1089. Hypacanthis spinoides spinoides

(1039) Hypaoanthis spinoides spinoides (Vigors).
THE HIMALAYAN GREENFINCH.
Hypacanthis spinoides. Fauna B. I., Birds, 2nd ed. vol. iii, p. 160.
This Greenfinch breeds in the Himalayas between 6,000 and 11,000 feet from the Afghan and Baluchistan boundaries to Sikkim, Bhutan, and Manipur. Magrath says that it probably breeds in the Kurram Valley and that it breeds commonly between 7,000 and 6,000 feet in the Liddar and Sind Valleys of Kashmir. Masson found it breeding in Sikkim between 8,000 and 9,000 feet, though he mistook the birds—the skins of which I later saw—for Chryso- mitris thibetana.
Dodsworth (Journ. Bomb. Nat. Hist. Soc. vol. xxi, pp. 1075¬-1080, 1913) gives a very full and interesting account of the nidi¬fication of this bird, from which I quote the following :—
“These Finches generally keep to the woody portions of the Hills and are gregarious except in the breeding season. They appear to be partial to certain localities in the stations here and are not to be seen in other parts of it at all. It seems essential for them that the hill-sides shall be fairly well wooded, those covered with Hima¬layan Cedars (C. deodara) and Blue Pines (P. excelsa) undoubtedly receiving the preference.
“This Finch breeds in July and August, but the great majority of the birds lay in the last-mentioned month. The earliest and latest dates on which I have taken eggs are the 31st July (3 fresh eggs) and the 14th Sept, (3 fresh eggs) respectively. I may, however, mention that on the 26th July this year I found a nest containing four young ones, about a week old, and the eggs in this case must have been laid about the end of the first week of that month.
“The highest altitude at which I have found these birds nesting is 7,000 ft., but by far the larger number breed at about 6,000 ft. I have never yet taken a nest below the latter elevation.
“These Finches are gregarious even to the extent of breeding in company. I remember once finding no less than halt a dozen nests within, a radius of not more than 15 yds. I have several times found two nests quite close to each other, and I once took two nests from the same tree,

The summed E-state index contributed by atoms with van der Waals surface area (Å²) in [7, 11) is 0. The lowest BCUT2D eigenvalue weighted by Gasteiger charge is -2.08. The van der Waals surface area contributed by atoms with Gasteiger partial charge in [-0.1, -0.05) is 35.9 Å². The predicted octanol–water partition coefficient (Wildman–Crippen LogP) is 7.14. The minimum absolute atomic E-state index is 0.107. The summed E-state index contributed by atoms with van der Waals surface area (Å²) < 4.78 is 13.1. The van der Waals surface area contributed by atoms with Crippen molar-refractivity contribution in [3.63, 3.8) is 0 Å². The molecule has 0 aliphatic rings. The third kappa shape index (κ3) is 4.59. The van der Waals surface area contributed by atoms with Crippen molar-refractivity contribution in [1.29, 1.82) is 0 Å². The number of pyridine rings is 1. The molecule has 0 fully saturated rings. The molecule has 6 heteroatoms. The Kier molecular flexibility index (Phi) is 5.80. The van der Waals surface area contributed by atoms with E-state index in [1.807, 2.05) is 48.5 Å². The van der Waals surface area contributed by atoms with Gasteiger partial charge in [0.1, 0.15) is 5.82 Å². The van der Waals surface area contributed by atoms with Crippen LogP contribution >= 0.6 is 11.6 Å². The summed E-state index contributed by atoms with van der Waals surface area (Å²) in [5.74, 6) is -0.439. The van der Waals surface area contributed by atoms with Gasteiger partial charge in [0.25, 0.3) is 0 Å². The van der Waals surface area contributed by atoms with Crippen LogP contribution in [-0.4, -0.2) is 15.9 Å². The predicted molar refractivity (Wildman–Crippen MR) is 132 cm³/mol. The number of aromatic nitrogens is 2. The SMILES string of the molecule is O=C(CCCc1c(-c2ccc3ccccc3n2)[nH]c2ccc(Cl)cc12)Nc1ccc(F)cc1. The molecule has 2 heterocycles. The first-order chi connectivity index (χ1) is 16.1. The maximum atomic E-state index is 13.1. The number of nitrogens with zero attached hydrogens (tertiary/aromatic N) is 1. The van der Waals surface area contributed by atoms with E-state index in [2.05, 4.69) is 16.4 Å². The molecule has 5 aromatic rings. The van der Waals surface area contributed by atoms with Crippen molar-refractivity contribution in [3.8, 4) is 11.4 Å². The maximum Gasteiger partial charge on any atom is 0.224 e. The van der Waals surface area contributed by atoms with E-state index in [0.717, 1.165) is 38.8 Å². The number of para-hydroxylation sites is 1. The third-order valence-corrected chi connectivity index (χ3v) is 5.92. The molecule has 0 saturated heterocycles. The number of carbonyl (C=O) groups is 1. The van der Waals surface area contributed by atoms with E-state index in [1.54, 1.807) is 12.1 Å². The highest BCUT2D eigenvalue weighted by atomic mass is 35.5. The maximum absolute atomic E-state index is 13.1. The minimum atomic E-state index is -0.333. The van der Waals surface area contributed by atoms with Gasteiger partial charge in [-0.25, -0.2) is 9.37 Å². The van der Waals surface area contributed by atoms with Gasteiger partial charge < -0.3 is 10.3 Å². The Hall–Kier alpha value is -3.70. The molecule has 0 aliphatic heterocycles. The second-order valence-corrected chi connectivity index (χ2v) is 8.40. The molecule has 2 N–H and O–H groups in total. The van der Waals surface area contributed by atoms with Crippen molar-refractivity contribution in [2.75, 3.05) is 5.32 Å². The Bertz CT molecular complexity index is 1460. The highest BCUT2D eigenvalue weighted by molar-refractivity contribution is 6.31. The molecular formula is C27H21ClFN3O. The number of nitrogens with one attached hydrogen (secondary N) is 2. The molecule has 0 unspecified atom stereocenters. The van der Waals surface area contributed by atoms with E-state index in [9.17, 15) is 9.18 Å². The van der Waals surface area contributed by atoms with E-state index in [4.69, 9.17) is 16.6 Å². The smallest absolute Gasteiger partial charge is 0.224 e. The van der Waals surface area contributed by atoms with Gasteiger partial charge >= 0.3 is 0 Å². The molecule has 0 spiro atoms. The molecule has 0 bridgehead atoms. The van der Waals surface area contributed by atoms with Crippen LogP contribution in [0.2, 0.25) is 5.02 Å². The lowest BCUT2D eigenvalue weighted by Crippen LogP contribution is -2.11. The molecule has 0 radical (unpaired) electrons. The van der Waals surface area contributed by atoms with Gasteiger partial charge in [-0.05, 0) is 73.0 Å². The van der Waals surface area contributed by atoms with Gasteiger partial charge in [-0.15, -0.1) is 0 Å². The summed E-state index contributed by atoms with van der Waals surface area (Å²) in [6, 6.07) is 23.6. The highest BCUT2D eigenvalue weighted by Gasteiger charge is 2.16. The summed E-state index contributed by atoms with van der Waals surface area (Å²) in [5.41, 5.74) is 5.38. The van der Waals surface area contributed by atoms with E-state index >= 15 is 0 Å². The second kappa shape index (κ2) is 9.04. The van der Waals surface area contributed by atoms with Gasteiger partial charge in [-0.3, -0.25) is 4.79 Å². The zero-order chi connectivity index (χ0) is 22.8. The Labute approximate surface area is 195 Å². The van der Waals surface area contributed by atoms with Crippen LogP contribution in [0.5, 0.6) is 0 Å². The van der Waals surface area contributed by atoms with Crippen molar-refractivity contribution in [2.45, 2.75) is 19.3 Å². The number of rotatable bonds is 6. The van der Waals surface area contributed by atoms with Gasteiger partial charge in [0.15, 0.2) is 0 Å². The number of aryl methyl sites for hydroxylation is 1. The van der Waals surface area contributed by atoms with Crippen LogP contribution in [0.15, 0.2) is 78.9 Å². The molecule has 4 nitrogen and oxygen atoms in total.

“They have only one brood annually, so far as Simla is concerned, and build a fresh nest each year. I have never known them to take possession of another bird’s nest, but I once noticed a hen lining her nest with horse-hair taken from an old nest belonging to a Jungle- Crow which was close by.
“Out of a total number of 29 neats I find that the trees selected for building were as follows :—
Himalayan Cedar (Cedrus deodara) ..... 26 nests.
Blue Pine (Pinus excelsa) ..... 11 nests.
Kharki-trees (Celtis australis ?) ..... 2 nests.
“When a Himalayan Cedar has been chosen the nest is invariably placed on the upper surface of one of the horizontal branches, generally towards the extremity and, in the case of a Blue Pine, in one of the uppermost forks or tufts. In the ‘Kharki’-trees the two nests were built on the outer ends of the branches, where they had been pollarded for the village cattle. The nests, no matter what their position is or on what trees they are placed, are without exception well hidden ; in fact so admirably is conceal¬ment effected that, if not discovered during the process of con¬struction, it would be almost impossible to find them afterwards.